Nightshades are plants in the solanaceae family. Within that family are some common foods in almost everyone’s diet. These include: potatoes, tomatoes, eggplant, and all types of pepper (except black pepper). According to Michael Lebowitz, DC, goji berries and ashwaganda (“Indian Ginseng”) contain the same potential toxin as nightshades. And the National Toxicology Program reports that apples, cherries, and sugar beets contain the chemical as well. Bilberry (huckleberry) is also in that list. Obviously, don’t forget about condiments and products that contain these foods. Lastly, tobacco is a nightshade.
OK, so now for the reasons these nightshades can cause a problem! These foods have a specific chemical in them known as solanine. First, according to one researcher, solanine may directly irritate the gastrointestinal (GI) tract. And additionally, when it is absorbed into the bloodstream, it can cause destruction of the oxygen-carrying red blood cells. I could not find the mechanism related to that effect.
Second, solanine is known as an aceytlcholinesterase inhibitor. That means it acts to prevent the breakdown of the neurotransmitter acetylcholine (ACh), leading to an excessive build-up of ACh in the nerve receptor sites. Therefore, it will allow for a constant (over)stimulation of ACh receptors. Acetylcholine has many functions in the nervous system. Generally, it is responsible for stimulating the parasympathetic nervous system. To avoid boring you, I won’t go into all of the effects of ACh.
Instead, I’ll simply discuss the potential symptoms of nightshades as it pertains to their neurological effects. Don’t forget, as stated above, direct GI tract irritation can occur. And some researchers found that solanine can cause vomiting and enteritis (GI tract inflammation). In addition, nausea, diarrhea, and stomach cramps were reported. According to research by Michael Lebowitz, DC, solanine has the following potential attributes: “1- act as an endocrine disruptor especially to the thyroid; 2- cause chronic joint pain, arthritis (all forms), joint inflammation- this is due to solanine’s ability to remove calcium from the bones and deposit it in any weak or genetically predisposed area of the body; 3- for the same reason it can be a major contributor to osteoporosis (since it removes calcium from the bones) and arteriosclerosis (it can deposit the calcium in the blood vessels); 4- “leaky gut” as well as IBS; 5- appendicitis; 6- birth defects including spina bifida; 7- depression; 8- migraines; 9- can greatly interfere with calcium and vitamin D absorption, despite supplementation.” There may be more symptoms associated, but that’s a good start.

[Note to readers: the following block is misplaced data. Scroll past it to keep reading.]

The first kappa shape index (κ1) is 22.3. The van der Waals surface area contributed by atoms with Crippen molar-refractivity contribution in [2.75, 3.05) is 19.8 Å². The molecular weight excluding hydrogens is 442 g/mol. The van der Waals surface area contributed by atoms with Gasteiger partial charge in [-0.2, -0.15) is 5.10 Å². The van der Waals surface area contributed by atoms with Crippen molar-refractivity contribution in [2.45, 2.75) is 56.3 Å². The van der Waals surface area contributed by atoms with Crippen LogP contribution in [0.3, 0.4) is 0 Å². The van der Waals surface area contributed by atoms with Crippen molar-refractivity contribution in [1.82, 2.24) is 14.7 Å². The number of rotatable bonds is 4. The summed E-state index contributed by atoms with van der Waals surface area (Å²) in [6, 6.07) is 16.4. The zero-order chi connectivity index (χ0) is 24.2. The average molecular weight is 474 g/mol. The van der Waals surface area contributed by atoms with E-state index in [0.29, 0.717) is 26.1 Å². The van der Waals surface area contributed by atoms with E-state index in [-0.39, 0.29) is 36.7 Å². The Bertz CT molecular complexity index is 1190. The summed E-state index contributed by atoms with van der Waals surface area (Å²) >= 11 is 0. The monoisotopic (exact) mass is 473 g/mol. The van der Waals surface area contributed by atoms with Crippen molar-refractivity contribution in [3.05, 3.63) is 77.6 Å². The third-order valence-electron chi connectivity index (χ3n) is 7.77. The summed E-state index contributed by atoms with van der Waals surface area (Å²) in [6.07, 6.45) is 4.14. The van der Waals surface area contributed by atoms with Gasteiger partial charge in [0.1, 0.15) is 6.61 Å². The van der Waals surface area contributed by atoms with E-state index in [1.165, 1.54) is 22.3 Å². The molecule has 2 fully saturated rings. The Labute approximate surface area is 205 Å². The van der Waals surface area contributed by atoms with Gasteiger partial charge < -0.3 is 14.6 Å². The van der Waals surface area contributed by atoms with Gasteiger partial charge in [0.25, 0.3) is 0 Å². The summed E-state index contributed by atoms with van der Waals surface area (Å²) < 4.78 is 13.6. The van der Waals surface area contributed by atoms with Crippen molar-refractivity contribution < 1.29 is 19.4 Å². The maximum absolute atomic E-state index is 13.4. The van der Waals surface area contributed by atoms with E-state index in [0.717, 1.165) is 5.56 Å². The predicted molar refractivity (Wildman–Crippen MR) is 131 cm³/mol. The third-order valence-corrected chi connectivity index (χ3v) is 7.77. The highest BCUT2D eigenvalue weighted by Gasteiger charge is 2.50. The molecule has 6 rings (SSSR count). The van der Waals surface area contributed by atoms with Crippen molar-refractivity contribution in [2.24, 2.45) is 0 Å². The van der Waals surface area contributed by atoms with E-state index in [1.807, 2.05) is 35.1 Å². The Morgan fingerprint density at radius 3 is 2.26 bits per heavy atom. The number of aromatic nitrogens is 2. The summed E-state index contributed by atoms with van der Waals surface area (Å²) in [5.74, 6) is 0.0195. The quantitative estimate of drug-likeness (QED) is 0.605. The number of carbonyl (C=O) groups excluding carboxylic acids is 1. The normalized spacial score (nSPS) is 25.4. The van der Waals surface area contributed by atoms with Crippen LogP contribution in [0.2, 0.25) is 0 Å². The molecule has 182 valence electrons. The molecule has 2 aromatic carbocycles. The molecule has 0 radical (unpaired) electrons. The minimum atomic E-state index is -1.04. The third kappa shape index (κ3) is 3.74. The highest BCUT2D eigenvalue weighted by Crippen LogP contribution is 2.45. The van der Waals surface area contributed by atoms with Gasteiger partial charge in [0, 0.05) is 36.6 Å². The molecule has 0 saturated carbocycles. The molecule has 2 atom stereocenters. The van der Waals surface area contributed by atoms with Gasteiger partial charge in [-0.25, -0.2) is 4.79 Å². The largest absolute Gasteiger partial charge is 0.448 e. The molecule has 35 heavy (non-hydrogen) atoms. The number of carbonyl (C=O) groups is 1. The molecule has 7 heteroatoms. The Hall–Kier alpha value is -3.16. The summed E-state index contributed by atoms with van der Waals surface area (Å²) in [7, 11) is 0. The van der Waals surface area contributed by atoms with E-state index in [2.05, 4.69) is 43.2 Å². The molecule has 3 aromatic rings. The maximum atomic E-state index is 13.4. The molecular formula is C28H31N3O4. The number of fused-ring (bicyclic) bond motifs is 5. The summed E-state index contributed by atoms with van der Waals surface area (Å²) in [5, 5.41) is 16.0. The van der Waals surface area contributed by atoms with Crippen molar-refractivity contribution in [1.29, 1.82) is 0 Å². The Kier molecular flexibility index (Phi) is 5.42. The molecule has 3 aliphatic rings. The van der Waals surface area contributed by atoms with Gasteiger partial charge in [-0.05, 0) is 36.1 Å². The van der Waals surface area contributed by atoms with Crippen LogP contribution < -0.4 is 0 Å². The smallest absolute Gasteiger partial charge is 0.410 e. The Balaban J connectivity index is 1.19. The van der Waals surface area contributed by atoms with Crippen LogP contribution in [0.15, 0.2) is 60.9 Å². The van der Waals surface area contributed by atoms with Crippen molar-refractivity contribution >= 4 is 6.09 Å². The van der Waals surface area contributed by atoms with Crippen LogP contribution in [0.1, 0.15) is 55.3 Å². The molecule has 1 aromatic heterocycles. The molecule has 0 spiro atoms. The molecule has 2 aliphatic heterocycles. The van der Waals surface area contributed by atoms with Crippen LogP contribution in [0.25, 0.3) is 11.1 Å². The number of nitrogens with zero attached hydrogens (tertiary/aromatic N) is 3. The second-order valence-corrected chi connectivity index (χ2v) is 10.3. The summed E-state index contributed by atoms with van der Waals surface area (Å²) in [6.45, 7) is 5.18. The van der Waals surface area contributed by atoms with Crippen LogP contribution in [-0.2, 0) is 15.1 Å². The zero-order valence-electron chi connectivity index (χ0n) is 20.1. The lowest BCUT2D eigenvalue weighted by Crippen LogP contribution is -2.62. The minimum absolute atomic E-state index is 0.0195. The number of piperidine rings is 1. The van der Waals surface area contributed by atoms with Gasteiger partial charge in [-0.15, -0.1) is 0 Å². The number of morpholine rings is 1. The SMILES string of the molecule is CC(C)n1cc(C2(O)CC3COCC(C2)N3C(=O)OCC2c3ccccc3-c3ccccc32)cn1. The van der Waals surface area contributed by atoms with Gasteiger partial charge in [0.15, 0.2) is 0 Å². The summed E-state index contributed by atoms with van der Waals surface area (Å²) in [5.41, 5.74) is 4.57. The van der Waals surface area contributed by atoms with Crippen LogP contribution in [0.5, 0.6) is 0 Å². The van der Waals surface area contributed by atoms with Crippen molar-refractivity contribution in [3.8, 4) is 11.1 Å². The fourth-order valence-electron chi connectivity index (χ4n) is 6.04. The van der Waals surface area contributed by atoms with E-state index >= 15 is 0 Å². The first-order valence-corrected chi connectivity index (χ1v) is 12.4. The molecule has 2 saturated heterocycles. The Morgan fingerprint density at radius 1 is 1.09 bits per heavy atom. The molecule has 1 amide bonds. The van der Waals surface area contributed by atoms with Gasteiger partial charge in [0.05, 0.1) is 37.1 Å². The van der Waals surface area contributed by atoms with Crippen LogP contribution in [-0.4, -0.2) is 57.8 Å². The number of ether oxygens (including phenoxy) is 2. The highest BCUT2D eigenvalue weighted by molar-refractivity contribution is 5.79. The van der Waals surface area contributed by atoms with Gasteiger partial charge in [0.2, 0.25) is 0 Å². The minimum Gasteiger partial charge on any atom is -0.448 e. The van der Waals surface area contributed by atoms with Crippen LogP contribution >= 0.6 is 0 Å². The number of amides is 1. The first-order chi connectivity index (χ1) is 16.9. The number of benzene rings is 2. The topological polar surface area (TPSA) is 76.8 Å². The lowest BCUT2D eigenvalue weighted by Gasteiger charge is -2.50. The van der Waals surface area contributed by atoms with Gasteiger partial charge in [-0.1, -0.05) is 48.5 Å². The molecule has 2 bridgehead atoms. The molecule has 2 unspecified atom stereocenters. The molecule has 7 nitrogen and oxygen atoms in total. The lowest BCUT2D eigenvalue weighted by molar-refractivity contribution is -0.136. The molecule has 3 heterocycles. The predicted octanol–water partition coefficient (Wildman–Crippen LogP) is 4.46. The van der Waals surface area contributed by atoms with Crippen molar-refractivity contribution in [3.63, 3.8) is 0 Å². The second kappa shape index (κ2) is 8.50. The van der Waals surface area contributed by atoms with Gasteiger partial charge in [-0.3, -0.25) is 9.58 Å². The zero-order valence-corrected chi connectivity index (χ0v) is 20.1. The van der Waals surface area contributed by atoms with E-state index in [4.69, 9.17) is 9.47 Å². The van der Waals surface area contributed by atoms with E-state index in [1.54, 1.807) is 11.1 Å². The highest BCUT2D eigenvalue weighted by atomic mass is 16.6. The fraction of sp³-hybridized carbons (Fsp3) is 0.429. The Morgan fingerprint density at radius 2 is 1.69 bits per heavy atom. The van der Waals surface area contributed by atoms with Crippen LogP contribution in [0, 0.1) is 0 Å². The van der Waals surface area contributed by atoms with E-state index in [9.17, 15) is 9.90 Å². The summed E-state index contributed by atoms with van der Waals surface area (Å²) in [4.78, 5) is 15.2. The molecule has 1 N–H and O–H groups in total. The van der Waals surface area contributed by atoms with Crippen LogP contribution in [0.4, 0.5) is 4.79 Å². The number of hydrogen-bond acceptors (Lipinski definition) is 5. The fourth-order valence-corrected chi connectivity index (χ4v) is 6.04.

And for your information, “nerve gas” and certain pesticides act as acetylcholinesterase inhibitors as well. Strange to think of those foods acting like such toxic chemicals. Drugs that act as acetylcholinesterase inhibitors are used to treat Alzheimer’s disease and dementia.
Please be aware that not everyone will be affected by nightshades in the same way. However, if you are, you’ll want to know so you can avoid them. Some of my colleagues find solanine to be causing a problem in about one-third of their patients. You know I always ask the question: “Why?”, so let me address that. There can be many reasons why they affect an individual, and they are similar to why other potential toxins cause symptoms. They are: genetics, the ability to clear the chemical from the system (most likely liver and kidney metabolism), and the amount of exposure. These are some of the main reasons affecting the body’s response to solanine. Additionally, it is unclear how long one will need to avoid ingesting solanine before their symptoms abate. It may be quite “difficult” to avoid eating nightshades, however, it will be well worth your while if something so simple can stop debilitating or annoying symptoms.
When I find this problem with patients, I also use supplement(s) to help clear the solanine from the system, to provide faster symptom relief. And with the in-office procedures I use, it is simple to tell “on the spot” if solanine may be causing you problems. My patients appreciate this because it prevents them from unnecessarily avoiding some of their favorite foods. This problem can be both a blessing and a curse. See you soon.
Dr. Robert D’Aquila – NYC Chiropractor – Applied Kinesiology
Shawn Blount, BS, RN
I would love to verify the presence of solanine in apples and cherries. I have only seen sites listing ground cherries and cannot find anything on the NTP site. I would love a link to the article, if possible.
Dr. Rob D'Aquila
Here’s one – http://www.michaellebowitzdc.com/html/Solanine.html
The other source I used was from a Chris Astill-Smith video that’s been taken down.